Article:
Your life-skills and experience. Here’s how not to waste them in your active retirement.

Do you remember the story Jesus told – about a servant who buried what had been trusted to him? And how his master reacted? How might that play out, I wonder, if applied to our time in active retirement?

Just think, for a moment, of the ‘talents’ you’ve accumulated during your many working years. Most likely they represent a treasure trove of valuable skills, knowledge and experience.

It was what kept you afloat back then. But what about ‘now’? Because the call to be faithful stewards of the talents we have doesn’t end with our last pay cheque.

Of course, not everything gained in your years of work may be directly relevant to serving God now. You might even be crying out for a change from what used to fill your days.

But that still leaves the challenge of ‘stewardship’ and what you have the opportunity to do with who what’s ‘in your hands’.

Brush yourself down and talk yourself up

It’s possible you are not even aware of the workplace skills and life experience that could so enrich your church.

So, with that story from Jesus in your mind, think of what you have brought from your working life into your retirement. Might it match any of these examples –

Customer service skills     Personnel management     Maintenance/building knowledge
Marketing     Team building and coaching     Research     Negotiation     Strategic planning
Commercial writing     IT and social media     Change management     Budgeting     Making things happen     Communication and presentations     Managing people     Conflict resolution Mentoring     Fundraising     Etc, etc, etc

But now what? You’ve identified your ‘talent’, but getting it used in the context of your church may not be that easy.

Help church leaders understand

Sometimes it can be hard work to help church leaders understand the way ‘non-spiritual’ gifts can be used to build up a church. Sometimes they may even feel threatened by the workplace skills and experience others have accumulated.

On the positive side, those who lead churches do tend to understand their church needs to use the spiritual gifts of all their members. But when it comes to engaging the practical skills, insights and expertise of those actively retired it can be a different story.

They are likely to see what ex-accountants can do as having a role. And then consider everyone else suitable for committees or rotas. Because of this you may well need to take action by –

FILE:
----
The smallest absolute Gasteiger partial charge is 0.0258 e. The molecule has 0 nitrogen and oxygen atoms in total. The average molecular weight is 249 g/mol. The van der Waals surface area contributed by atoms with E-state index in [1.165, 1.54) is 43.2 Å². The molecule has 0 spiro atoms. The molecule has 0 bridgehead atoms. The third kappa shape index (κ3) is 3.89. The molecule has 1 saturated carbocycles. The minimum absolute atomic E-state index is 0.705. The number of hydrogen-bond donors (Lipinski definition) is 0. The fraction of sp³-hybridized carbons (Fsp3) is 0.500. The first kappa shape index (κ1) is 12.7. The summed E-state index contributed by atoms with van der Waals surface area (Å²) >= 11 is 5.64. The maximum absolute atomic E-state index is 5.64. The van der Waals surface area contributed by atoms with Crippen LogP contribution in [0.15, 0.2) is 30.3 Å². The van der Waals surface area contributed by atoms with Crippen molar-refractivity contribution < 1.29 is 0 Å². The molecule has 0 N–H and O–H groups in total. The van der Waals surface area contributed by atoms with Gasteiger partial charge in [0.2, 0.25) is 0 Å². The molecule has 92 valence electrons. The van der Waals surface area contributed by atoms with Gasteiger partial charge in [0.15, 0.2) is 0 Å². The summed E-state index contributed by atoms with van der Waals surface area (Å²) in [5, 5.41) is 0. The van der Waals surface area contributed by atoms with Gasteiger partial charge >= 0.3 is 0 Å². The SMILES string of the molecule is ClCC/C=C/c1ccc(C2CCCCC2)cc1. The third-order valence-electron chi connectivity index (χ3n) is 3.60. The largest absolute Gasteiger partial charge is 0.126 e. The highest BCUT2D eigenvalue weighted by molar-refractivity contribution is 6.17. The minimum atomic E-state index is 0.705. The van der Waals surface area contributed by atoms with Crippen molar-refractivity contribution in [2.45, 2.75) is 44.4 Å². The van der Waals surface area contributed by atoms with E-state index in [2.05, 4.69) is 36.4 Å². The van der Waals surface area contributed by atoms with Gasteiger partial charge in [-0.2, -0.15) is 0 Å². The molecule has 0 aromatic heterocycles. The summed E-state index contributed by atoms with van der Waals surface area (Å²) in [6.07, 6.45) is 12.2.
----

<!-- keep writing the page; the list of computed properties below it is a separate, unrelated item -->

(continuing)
• Sharing with them the content on our web page What Church Leaders Should Know
  • Pointing out, in a one-to-one, the skills and knowledge you have, together with an example of where it could be used.
  • Being proactive and offering to contribute to an area of church life that would be enriched by using your workplace skills and experience.
  • Setting the pace by encouraging them to initiate a ‘Skills Directory’ or something similar. This involves those with time available – so not restricted to retired people – to identify the skills they could offer.

Walk humbly

Just a word of caution. Using what you have gathered in your past life in the context of your church can lead to ‘I know and you don’t’.

That may well be true – especially if you’ve had sound experience in commerce and your church leader did not much before ‘vicar school’. But the attitude behind it, and the way it is communicated, can do damage unless humility and a servant attitude are at its heart.

So keep the words of St Paul to the church in Ephesus in mind- ‘Be completely humble and gentle; be patient, bearing with one another in love’.

Remember too, that being a church leader is rather like herding cats. And may be being done by those lacking the same experience from the wider world as you. So cut them some slack.

At the same time, it is our talents that God has placed in our hands and our responsibility and opportunity to use them.

Peter is AfterWorkNet’s Programme Director. He uses his retirement to help churches, resource inter-church initiatives, enjoy his eight grandchildren, escape to Spain and to spend his kids’ inheritance.

Do you have an experience of using your workplace skills to serve your church? Please share them here or with our Facebook group.


  1. All well and good if your recently retired. But in your mid- 80’s!? At a retired clergy meeting this time last year a retired lady Archdeacon whose parochial experience was limited began a meeting of retired guys, many of whom had put in 30-40 years at the chalk face by suggesting that we close the door on the past, what we did or found helpful. Rather we are looking at the present state of things pastoral etc and the future! Strange, isn’t it, that throughout the O.T. God’s people are encouraged to remember lessons from the past learned the hard way; and not to make the same mistakes but to recall where and what the Lord blessed and multiplied in our own lives and that of our church fellowship. As a fine Christian hospital consultant once reminded our church council we are not looking for good ideas: that can make us proud. Rather, we are seeking God’s directions and leading in order to make us dependent on Him – and keep us humble.

  2. I have just domestic skill’s cooking skills and looking after my animals I don’t have any other skills so.I don’t know if they would be anygood

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The word retirement is not even in the Bible. What is taught in scripture is transition. There is nothing that says you work most of your life and then get to be selfish for the next 20 years"

Rick Warren, PurposeDrivenLife